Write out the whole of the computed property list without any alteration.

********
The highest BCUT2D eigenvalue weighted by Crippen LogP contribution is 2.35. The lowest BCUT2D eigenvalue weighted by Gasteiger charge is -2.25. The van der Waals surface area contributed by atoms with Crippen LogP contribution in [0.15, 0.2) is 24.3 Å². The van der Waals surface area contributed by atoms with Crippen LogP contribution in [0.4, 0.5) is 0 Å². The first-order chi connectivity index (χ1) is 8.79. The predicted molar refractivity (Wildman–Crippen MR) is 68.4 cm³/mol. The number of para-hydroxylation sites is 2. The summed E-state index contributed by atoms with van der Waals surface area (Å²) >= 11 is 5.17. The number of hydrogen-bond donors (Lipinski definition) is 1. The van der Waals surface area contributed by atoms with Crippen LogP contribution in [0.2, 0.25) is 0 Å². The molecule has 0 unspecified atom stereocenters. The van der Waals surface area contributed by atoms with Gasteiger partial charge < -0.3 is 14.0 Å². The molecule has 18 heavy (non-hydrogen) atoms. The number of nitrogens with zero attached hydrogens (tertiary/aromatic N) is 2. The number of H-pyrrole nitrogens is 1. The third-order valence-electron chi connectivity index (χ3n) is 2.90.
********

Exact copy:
The highest BCUT2D eigenvalue weighted by Crippen LogP contribution is 2.35. The lowest BCUT2D eigenvalue weighted by Gasteiger charge is -2.25. The van der Waals surface area contributed by atoms with Crippen LogP contribution in [0.15, 0.2) is 24.3 Å². The van der Waals surface area contributed by atoms with Crippen LogP contribution in [0.4, 0.5) is 0 Å². The first-order chi connectivity index (χ1) is 8.79. The predicted molar refractivity (Wildman–Crippen MR) is 68.4 cm³/mol. The number of para-hydroxylation sites is 2. The summed E-state index contributed by atoms with van der Waals surface area (Å²) >= 11 is 5.17. The number of hydrogen-bond donors (Lipinski definition) is 1. The van der Waals surface area contributed by atoms with Crippen LogP contribution in [0.2, 0.25) is 0 Å². The molecule has 0 unspecified atom stereocenters. The van der Waals surface area contributed by atoms with Gasteiger partial charge < -0.3 is 14.0 Å². The molecule has 18 heavy (non-hydrogen) atoms. The number of nitrogens with zero attached hydrogens (tertiary/aromatic N) is 2. The number of H-pyrrole nitrogens is 1. The third-order valence-electron chi connectivity index (χ3n) is 2.90.